Two articles on PainSci cite Näslund 2005: 1. The Complete Guide to Patellofemoral Pain Syndrome 2. Patellofemoral Pain Diagnosis with Bone Scan
original abstract †Abstracts here may not perfectly match originals, for a variety of technical and practical reasons. Some abstacts are truncated for my purposes here, if they are particularly long-winded and unhelpful. I occasionally add clarifying notes. And I make some minor corrections.
OBJECTIVES: Painful disorders of the patellofemoral joint are one of the most frequent complaints in orthopaedic and sports medicine. The aims of this study were to determine whether bone scintigrams of patients suffering from patellofemoral pain syndrome (PFPS) show diffuse uptake and in what bony compartment of the knee uptake, if any, was localised.
METHODS: Fifty eight patients with chronic PFPS were examined. All patients underwent a detailed clinical history and a thorough physical examination of the knee. Anterior and lateral static images of both knees were made using a gamma camera 3 h after injection of 550 MBq of (99m)Tc-HMDP. Two experienced radiologists visually evaluated the scans blindly and separately. As 51 patients had bilateral pain, 109 painful knees are included in the results.
RESULTS: Diffuse uptake on bone scintigrams was found in 48 knees in 30 of the patients. In 33 knees the uptake was localised to only one bone compartment, in 10 knees diffuse uptake was found in two of the bones forming the knee joint, and in six knees all three bone compartments (the distal femur, the patella, and the proximal tibia) exhibited diffuse uptake.
CONCLUSIONS: Scintigrams of approximately half of the patients with PFPS will show diffuse uptake in one or more of the bony compartments of the knee joint and radioactive tracer accumulation will occur as often in the proximal tibia as in the patella.
- “Comparison of symptoms and clinical findings in subgroups of individuals with patellofemoral pain,” Jan Näslund, Ulla-Britt Näslund, Sten Odenbring, and Thomas Lundeberg, Physiotherapy Theory and Practice, 2006.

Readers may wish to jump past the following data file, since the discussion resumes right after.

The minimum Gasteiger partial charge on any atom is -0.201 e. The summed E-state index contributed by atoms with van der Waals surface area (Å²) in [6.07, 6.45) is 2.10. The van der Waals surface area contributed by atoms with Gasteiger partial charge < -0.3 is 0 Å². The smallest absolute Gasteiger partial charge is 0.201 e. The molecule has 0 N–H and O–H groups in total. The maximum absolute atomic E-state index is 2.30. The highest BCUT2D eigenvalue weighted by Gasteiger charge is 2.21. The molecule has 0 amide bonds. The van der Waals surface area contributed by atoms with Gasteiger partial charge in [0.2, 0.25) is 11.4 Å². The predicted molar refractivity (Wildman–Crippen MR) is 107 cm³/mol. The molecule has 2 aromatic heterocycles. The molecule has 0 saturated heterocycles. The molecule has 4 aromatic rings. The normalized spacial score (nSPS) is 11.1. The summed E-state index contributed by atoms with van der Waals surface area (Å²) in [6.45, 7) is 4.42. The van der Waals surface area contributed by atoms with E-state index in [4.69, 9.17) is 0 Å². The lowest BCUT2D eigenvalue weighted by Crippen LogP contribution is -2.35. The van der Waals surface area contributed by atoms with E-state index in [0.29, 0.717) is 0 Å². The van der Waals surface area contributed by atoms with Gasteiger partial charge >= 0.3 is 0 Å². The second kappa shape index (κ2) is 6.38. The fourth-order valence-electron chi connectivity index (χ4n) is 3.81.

- “Associates of physical function and pain in patients with patellofemoral pain syndrome,” Sara R Piva, G Kelley Fitzgerald, James J Irrgang, Julie M Fritz, Stephen Wisniewski, Gerald T McGinty, John D Childs, Manuel A Domenech, Scott Jones, and Anthony Delitto, Archives of Physical Medicine & Rehabilitation, 2009.
- “Decreased pulsatile blood flow in the patella in patellofemoral pain syndrome,” Jan Näslund, Markus Waldén, and Lars-Göran Lindberg, American Journal of Sports Medicine, 2007.
This page is part of the PainScience BIBLIOGRAPHY, which contains plain language summaries of thousands of scientific papers & others sources. It’s like a highly specialized blog. A few highlights:
- No long-term effects after a three-week open-label placebo treatment for chronic low back pain: a three-year follow-up of a randomized controlled trial. Kleine-Borgmann 2022 Pain.
- Exercise and education versus saline injections for knee osteoarthritis: a randomised controlled equivalence trial. Bandak 2022 Ann Rheum Dis.
- Association of Lumbar MRI Findings with Current and Future Back Pain in a Population-based Cohort Study. Kasch 2022 Spine (Phila Pa 1976).
- A double-blinded randomised controlled study of the value of sequential intravenous and oral magnesium therapy in patients with chronic low back pain with a neuropathic component. Yousef 2013 Anaesthesia.
- Is Neck Posture Subgroup in Late Adolescence a Risk Factor for Persistent Neck Pain in Young Adults? A Prospective Study. Richards 2021 Phys Ther.